Sir Vivian Fuchs, Sir Edmund Hillary and the Trans-Antarctic Expedition 1953–58
The Trans-Antarctic Expedition was a remarkable collaboration between Commonwealth nations to undertake the first overland crossing of the continent (during which Edmund Hillary led only the third group to reach the South Pole). Using maps, diagrams and photos from private collections, the Royal Geographical Society and the Auckland War Memorial Museum, this book reconstructs the full story of the planning, execution and mechanical complexity of the dangerous journey.
A Hero for the Atomic Age
Thor Heyerdahl and the Kon-Tiki Expedition
When the Norwegian adventurer Thor Heyerdahl sailed his balsa-wood raft Kon-Tiki from Peru to Polynesia in 1947, he created one of the founding myths of the post-war world, imbued with heroism, optimism and free-spirited rebellion against scientific orthodoxy. This examination of his life and ideas reveals how carefully he constructed his own legend, and challenges the racism and sexism implicit in some of his theories.
Across the Arctic Ocean
Original Photographs from the Last Great Polar Journey
In 1968, Wally Herbert and three companions set out from Alaska to walk across the North Pole to Spitzbergen. Illustrated with unpublished photographs, his own account of the trek across the frozen Arctic Ocean is supplemented by personal reflections from his daughter Kari, Ranulph Fiennes, Victor Boyarsky and other polar explorers. The result is a record of an epic journey that, as our ice caps melt, is unlikely ever to be repeated.
The Mammoth Book of Antarctic Journeys
The notes and diary entries made by 32 Antarctic adventurers collected in this volume record heroic acts and epic challenges, from Cook’s 18th-century voyage, via Scott and Shackleton, to Lynne Cox becoming the first person to complete a mile-long swim in its waters in 2002.
The Tiger and the Ruby
A Journey to the Other Side of British India
In 1841 Nigel Holleck left Britain to work as a clerk in the East India Company. After eight years in the post, he disappeared without trace in Nepal. A century and a half later, Kief Hillsbery set out to find the final resting place of his ancestor. The result is this remarkable tale of a clash of civilizations, a quest to discover one’s own identity, and a moving story of one man against an empire.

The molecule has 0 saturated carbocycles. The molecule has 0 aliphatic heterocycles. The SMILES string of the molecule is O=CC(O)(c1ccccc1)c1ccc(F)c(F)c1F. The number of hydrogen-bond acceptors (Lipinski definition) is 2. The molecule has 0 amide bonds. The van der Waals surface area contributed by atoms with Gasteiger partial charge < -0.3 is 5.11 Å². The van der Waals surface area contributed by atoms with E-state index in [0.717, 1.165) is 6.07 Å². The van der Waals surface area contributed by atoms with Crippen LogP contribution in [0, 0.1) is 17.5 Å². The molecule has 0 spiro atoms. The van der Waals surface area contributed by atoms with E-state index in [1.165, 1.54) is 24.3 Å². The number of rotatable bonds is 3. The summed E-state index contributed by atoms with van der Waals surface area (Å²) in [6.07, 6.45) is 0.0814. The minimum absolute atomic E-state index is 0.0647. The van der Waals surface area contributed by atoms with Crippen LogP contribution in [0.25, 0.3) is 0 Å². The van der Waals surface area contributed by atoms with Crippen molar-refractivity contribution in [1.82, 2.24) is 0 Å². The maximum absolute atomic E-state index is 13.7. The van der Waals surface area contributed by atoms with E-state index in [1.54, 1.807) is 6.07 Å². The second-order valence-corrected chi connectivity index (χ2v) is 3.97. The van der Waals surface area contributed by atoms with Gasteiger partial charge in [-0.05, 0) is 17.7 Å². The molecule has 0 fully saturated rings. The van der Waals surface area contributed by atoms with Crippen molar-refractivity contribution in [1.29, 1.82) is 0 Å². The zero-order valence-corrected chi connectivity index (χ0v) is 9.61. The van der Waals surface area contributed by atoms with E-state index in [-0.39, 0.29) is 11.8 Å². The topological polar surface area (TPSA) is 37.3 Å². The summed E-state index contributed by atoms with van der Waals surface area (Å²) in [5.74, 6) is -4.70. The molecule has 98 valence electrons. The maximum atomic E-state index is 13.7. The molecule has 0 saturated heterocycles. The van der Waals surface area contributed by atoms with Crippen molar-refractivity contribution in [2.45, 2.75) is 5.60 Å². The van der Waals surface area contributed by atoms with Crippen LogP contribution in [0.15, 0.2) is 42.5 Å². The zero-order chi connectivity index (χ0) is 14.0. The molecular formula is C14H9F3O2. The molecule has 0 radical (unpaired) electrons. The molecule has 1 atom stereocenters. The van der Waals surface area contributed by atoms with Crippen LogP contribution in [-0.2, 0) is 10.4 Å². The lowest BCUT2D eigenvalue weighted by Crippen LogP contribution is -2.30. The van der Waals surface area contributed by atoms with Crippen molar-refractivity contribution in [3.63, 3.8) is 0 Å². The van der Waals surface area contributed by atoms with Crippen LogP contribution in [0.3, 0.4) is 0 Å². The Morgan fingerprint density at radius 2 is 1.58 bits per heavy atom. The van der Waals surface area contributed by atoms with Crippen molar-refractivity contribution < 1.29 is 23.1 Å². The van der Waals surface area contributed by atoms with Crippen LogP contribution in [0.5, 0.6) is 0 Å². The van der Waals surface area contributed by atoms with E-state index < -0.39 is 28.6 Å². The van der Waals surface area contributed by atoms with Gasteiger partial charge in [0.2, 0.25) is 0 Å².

The Captain and "the Cannibal"
An Epic Story of Exploration, Kidnapping, and the Broadway Stage
In 1830, Captain Benjamin Morrell of Connecticut kidnapped a young nobleman, Dako, from an island off the coast of New Guinea, to exhibit him in Broadway shows. Based on newly discovered archives, this book tells their story for the first time. Alternating between the perspectives of captor and captive, it records the growing friendship between the two men, explores Morrell’s ambiguous character, and charts the return journey that brought Dako back to his homeland.
The Cape Horners' Club
Tales of Triumph and Disaster at the World's Most Feared Cape
Cape Horn is the only choke point in the Southern Ocean, where winds, waves and currents, unfettered for thousands of miles, are forced through a narrow channel between the Antarctic and the southernmost tip of the Americas. Adrian Flanagan charts the history of the Cape through the exploits of the select band of yachting legends who have taken on its fearsome challenge, including Francis Chichester, Robin Knox-Johnson, Bernard Moitessier, Chay Blythe and Jessica Watson.
Tent Life in Siberia
The Incredible Account of Adventure, Travel, and Survival
In 1865, George Kennan (1845–1924) led a group whose two-year mission was to survey Siberia with a view to laying a telegraph cable through Alaska, across the Bering Strait and on to Europe via Russia. Kennan’s account of his travels in Siberia, his encounters with indigenous peoples and the challenge of surviving the intense cold is a classic of American travel literature. With a new introduction by Larry McMurtry.
The Modern Explorers
Any idea that our planet has been completely tamed is dispelled by the 39 thrilling expeditions in this book. Discover what it is like to be dragged, hanging from a balloon, through a rainforest, to inch up a sheer rock-face, or to trek through a desert as the water runs out. Illustrated with more than 250 breathtaking colour photographs, these gripping first-hand accounts demonstrate that the spirit of adventure is very much alive in the 21st century.
On 29 May 1953 Edmund Hillary and Tenzing Norgay reached the summit of Mount Everest, the highest point on Earth, in an expedition organized by the Royal Geographical Society and the Alpine Club. But there were several earlier British attempts to conquer the peak in the 1920s and 1930s. This stunning large format book, published to celebrate the 60th anniversary of their achievement, presents hundreds of photos taken by the members of all of these expeditions and concise but informative text.